Gerald looked round the room. It was an ordinary London sitting-room in a flat, evidently taken furnished, rather common and ugly. But there were several negro statues, wood-carvings from West Africa, strange and disturbing, the carved negroes looked almost like the foetus of a human being. One was a woman sitting naked in a strange posture, and looking tortured, her abdomen stuck out. The young Russian explained that she was sitting in child-birth, clutching the ends of the band that hung from her neck, one in each hand, so that she could bear down, and help labour. The strange, transfixed, rudimentary face of the woman again reminded Gerald of a foetus, it was also rather wonderful, conveying the suggestion of the extreme of physical sensation, beyond the limits of mental consciousness.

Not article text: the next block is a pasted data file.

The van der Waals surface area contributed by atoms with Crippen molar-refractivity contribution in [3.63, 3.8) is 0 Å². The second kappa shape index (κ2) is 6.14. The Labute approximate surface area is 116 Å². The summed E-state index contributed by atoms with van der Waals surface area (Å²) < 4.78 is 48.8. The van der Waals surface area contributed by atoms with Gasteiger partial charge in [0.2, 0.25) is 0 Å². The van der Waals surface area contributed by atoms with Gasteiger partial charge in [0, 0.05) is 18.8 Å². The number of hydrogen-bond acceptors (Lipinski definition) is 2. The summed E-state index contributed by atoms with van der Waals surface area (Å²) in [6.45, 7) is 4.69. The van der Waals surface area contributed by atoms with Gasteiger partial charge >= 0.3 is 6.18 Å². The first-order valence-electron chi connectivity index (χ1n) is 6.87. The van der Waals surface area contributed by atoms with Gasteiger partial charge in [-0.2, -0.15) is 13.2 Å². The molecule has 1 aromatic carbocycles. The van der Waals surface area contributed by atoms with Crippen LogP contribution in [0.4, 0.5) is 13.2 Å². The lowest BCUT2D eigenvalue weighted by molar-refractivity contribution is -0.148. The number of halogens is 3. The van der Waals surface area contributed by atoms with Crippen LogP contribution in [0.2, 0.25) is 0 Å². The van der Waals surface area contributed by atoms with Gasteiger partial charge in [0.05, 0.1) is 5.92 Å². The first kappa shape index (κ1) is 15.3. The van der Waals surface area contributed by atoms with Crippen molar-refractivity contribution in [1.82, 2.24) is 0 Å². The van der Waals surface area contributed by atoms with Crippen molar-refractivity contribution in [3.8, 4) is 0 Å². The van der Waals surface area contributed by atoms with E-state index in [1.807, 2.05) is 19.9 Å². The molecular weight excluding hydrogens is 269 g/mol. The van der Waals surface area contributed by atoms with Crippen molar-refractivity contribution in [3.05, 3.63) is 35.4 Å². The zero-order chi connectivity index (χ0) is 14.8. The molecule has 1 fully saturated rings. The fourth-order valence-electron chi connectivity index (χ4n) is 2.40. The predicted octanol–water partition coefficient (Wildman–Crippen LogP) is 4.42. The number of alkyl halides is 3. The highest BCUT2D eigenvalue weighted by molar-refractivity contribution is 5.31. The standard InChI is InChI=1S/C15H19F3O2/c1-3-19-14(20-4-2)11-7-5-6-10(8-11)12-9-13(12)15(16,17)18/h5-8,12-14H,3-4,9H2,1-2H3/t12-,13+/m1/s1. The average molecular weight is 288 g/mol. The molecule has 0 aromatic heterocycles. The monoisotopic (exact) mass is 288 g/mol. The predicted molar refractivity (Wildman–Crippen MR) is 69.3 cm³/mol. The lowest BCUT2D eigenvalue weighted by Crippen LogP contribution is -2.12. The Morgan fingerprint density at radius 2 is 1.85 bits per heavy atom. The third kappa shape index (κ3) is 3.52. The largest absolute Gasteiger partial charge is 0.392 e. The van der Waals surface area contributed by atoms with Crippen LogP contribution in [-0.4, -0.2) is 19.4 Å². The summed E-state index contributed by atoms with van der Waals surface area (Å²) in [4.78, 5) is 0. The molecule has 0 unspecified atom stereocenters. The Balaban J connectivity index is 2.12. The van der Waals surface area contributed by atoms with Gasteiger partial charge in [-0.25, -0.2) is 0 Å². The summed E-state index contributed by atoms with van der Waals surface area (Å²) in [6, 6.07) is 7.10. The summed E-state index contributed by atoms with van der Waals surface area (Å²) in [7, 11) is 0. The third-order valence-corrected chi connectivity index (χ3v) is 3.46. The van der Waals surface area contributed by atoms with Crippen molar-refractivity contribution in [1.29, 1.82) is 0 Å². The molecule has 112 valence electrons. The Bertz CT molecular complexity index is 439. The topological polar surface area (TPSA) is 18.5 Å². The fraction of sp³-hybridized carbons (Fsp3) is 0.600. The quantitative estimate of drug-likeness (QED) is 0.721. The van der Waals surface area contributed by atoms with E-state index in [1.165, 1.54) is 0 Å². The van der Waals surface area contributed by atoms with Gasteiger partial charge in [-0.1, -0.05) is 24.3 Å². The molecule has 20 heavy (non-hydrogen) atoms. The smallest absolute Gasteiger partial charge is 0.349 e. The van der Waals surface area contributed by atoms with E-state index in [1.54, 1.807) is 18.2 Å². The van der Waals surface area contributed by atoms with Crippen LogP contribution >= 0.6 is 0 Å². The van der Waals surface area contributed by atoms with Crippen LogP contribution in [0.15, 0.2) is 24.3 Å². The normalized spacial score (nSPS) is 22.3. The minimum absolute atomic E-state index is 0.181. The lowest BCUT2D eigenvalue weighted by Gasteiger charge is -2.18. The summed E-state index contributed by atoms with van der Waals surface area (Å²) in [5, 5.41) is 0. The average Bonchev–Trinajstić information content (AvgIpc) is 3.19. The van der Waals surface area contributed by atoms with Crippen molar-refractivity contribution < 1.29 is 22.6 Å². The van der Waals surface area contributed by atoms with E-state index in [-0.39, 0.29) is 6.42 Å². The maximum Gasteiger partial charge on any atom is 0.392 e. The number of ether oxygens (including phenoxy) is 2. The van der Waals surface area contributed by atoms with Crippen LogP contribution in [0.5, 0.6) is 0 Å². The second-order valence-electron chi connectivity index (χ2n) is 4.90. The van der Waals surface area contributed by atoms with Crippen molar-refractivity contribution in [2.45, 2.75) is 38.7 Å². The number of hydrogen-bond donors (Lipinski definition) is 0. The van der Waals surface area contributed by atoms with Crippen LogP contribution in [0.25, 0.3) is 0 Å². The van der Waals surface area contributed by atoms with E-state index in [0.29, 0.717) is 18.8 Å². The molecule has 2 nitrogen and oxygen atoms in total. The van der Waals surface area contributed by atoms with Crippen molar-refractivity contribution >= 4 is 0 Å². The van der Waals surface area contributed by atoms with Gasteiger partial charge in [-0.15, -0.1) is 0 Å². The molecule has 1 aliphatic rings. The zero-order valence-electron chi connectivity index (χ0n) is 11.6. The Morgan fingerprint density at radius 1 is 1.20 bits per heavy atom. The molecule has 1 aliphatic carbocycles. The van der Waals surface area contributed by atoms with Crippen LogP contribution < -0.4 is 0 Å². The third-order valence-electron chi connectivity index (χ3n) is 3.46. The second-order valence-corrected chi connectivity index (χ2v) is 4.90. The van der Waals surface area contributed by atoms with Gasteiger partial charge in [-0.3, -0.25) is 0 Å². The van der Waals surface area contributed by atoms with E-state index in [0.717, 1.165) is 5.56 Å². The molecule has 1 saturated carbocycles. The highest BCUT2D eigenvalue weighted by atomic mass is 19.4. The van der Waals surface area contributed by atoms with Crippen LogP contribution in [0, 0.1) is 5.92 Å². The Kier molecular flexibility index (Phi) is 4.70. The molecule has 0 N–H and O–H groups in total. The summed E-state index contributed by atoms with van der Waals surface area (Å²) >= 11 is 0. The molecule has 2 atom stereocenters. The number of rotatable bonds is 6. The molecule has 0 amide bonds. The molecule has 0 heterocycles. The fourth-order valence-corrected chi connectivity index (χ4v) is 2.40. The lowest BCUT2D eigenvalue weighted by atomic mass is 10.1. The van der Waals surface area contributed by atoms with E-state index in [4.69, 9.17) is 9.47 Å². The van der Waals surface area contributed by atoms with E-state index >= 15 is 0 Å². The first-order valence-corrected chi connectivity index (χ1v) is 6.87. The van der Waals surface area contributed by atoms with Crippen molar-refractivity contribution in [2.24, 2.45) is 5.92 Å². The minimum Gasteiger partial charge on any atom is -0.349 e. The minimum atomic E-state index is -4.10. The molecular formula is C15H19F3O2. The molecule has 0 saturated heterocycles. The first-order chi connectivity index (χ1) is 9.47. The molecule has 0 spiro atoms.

‘Aren’t they rather obscene?’ he asked, disapproving.
‘I don’t know,’ murmured the other rapidly. ‘I have never defined the obscene. I think they are very good.’
Gerald turned away. There were one or two new pictures in the room, in the Futurist manner; there was a large piano. And these, with some ordinary London lodging-house furniture of the better sort, completed the whole.
D H Lawrence 1885-1930. Women in Love, 1920. Chapter VI. Creme De Menthe
Image: King Obalufon II c. 1300 AD. Copper mask from the king’s palace. Ife, Nigeria. Museum of Ife Antiquities.